I use hair rigs as much as I can and I just feel confident that I will hook the fish without having the bait masking the hook. I recently came across these which are a absolutely marvellous design. You can see by the picture how they work, there is a little plastic stop attached onto the hair, you simply push this through the bait and security on the other side, it takes a couple of seconds when you get used to it. I would advise you to purchase the special baiting needle that accompanies these quick stops as it's sometimes difficult pushing the stop through a large bait. These come into a couple of varieties, the hooks on their own with the stops attached, and also complete ready tied hook links in various sizes.
What is the best bait for carp
Carp, especially smaller carp tend not to be too fussy about what they eat. Commercial water carp will often take a wide variety of different baits. It really is impossible to say what bait works best. I could guarantee to you that I could go to my local commercial pond and fish artificial sweetcorn on a pellet feeder and do just as well the next day using 8 mm Ringer allsorts with the same method. I could then go down the following week and blank using both baits, that is what it is often like when you fish on a small commercial carp water.
If you shop for carp fishing bait on the Internet then you'll see that there is a frightening amount of different baits available, far too many for you to try all of them. I decided a couple of years ago that I was going to stick to one particular company when getting my ground bait and pellets that I use on the pellet feeder and method. This company is called Sonubaits and I am quite happy with their products, I don't see any need to go anywhere else now, certainly makes my life a lot easier. However, when it comes to my hook bait I am always looking around for something different, something new on the market that the carp may not have seen.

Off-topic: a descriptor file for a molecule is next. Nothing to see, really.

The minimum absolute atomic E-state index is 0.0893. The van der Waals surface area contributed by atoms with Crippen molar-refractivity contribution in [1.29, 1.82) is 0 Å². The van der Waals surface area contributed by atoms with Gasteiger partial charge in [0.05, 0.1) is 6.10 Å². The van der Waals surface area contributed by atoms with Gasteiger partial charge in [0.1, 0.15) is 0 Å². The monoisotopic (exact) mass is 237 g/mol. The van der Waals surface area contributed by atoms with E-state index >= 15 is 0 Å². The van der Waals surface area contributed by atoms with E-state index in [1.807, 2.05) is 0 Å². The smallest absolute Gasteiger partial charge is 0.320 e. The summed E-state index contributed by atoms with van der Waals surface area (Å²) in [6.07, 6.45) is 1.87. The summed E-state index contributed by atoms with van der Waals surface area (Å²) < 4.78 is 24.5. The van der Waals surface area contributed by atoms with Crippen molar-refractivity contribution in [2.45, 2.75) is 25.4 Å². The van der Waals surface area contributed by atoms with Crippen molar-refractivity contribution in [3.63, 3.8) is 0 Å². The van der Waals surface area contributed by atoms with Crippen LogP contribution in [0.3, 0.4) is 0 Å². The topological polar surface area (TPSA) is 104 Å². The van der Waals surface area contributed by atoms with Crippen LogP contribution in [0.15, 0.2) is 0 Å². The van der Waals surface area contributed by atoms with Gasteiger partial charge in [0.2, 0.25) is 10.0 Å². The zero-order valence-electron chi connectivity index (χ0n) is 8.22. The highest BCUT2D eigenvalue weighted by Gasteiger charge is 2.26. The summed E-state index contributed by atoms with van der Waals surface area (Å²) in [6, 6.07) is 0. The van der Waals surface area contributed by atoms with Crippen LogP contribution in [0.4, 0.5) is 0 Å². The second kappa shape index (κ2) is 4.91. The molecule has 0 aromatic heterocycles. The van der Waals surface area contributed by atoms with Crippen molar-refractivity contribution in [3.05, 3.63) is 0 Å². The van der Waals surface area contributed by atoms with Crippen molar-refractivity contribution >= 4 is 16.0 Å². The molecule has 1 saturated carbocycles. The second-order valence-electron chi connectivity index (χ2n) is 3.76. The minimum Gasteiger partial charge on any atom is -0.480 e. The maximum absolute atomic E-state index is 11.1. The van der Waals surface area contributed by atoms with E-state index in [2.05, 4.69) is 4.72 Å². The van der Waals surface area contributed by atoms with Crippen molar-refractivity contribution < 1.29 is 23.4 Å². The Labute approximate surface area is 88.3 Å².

I have compiled a list of hook baits that I have used over the years. I'll tell you how I mount them on the hook and how much I rate them as a carp bait.
- the first bait on the list is probably the best bait ever for carp. I caught my first ever carp on a single grain of sweetcorn so obviously it is a bait that I carry with me on fishing sessions. If I am loose feeding sweetcorn then I use the cheap stuff from Sainsbury's. However if I'm using real sweetcorn on the hook than you can't beat the stuff that Van Den Eynde sell. Sweetcorn now comes in a variety of flavours and should always be part of your arsenal, just for emergencies when nothing else may work on that particular day. Maize is basically the same but just a little bit bigger, again you can buy it in large tins from companies like. If you're fishing for carp into double figures then don't be scared to put seven or eight kernels of corn on a size 8 hook. Alternatively, you can hair rig two or three pieces of corn. Some anglers like to include a piece of artificial corn just to put some buoyancy into the hook bait so the fish sucks up a little bit easier.